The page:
Versatility and wearability across a variety of wrist sizes and tastes has become a driving force in luxury watchmakers’ product line extensions in recent years, manifesting itself in downsized versions of some traditionally large models (Exhibit A being IWC’s high-profile launch of a 43-mm version of the Big Pilot’s Watch; Exhibit B, Breitling’s 41-mm, three-hand Navitimer; and so on). Panerai, a watch brand strongly associated with very large timepieces, joins the party this week with the introduction of the Luminor Marina Quaranta — at 40 mm in diameter, the smallest iteration yet of the model and arguably destined to be the one most appealing to a mass audience.
The Quaranta series (Italian for “Forty”), will replace the 42-mm versions of the Luminor Marina that previously represented the smallest case option, and revives a size that had once been part of the model’s history. (The larger 44-mm versions of the Luminor Marina will presumably remain the flagships of the collection.) Aside from the reduced dimensions, the Quaranta models all possess the features identifying the Luminor Marina, including the familiar cushion-shaped case with polished bezel and brushed surfaces, the sandwich-style dial, and the patented safety-locking crown protection device on the case’s right side.
The series launches with three dial selections, all in 40-mm stainless-steel cases and delivered with two color-coordinated straps, one in calf leather, the other alligator: matte white dial with black alligator and deep brown calf; matte black dial with black alligator and black calf; and sun-brushed blue dial with navy blue alligator and “tobacco” brown calf. All the straps are equipped with Panerai’s patented Quick Release system for changing easily without tools.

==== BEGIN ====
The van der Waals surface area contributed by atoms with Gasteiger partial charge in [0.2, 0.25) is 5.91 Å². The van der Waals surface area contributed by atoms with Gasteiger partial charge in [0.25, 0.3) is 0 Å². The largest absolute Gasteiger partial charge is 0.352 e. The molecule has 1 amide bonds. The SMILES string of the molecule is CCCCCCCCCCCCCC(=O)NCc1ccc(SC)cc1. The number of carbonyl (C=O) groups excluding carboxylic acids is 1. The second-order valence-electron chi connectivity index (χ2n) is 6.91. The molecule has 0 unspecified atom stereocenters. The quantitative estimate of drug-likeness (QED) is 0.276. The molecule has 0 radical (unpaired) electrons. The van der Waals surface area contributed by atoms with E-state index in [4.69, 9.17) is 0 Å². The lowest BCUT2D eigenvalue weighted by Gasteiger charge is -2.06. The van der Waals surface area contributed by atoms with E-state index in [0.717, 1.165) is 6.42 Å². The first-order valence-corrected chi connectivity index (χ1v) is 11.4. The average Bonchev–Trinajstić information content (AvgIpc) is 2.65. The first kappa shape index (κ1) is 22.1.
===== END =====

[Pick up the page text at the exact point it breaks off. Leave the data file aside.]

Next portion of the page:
The Luminor Marina dial layout —with luminous sword hands, large luminous hour markers and numerals, small seconds subdial at 9 o’clock, and date at 3 o’clock — remains strikingly legible at the reduced size. Behind the dial, inside the 100-meter water resistant case with solid brushed steel caseback, ticks Panerai’s in-house Caliber P.900, a self-winding movement holding a three-day (72 hour) power reserve in a single spring barrel and equipped with an Incabloc anti-shock device. The movement, used previously in Panerai’s Luminor Due models, was designed to be as thin as possible (just 4.2 mm) while still providing the three-day power supply and the date indication.
With the launch of the Luminor Marina Quaranta, Panerai is obviously reaching out to those watch aficionados who have appreciated the brand’s signature style from afar but have been intimidated by its watches’ typically robust sizes; the series just may be the compromise that many were seeking. All three models are priced at $7,100.
Just scaling down a design is not very imaginative, it is as simple as entering a percentage into a computer program. How about asking a really gifted designer how he/she would suggest a smaller Panerai should look like?
I hope for this money we won’t find some chinese movements inside as Panerai used us lately?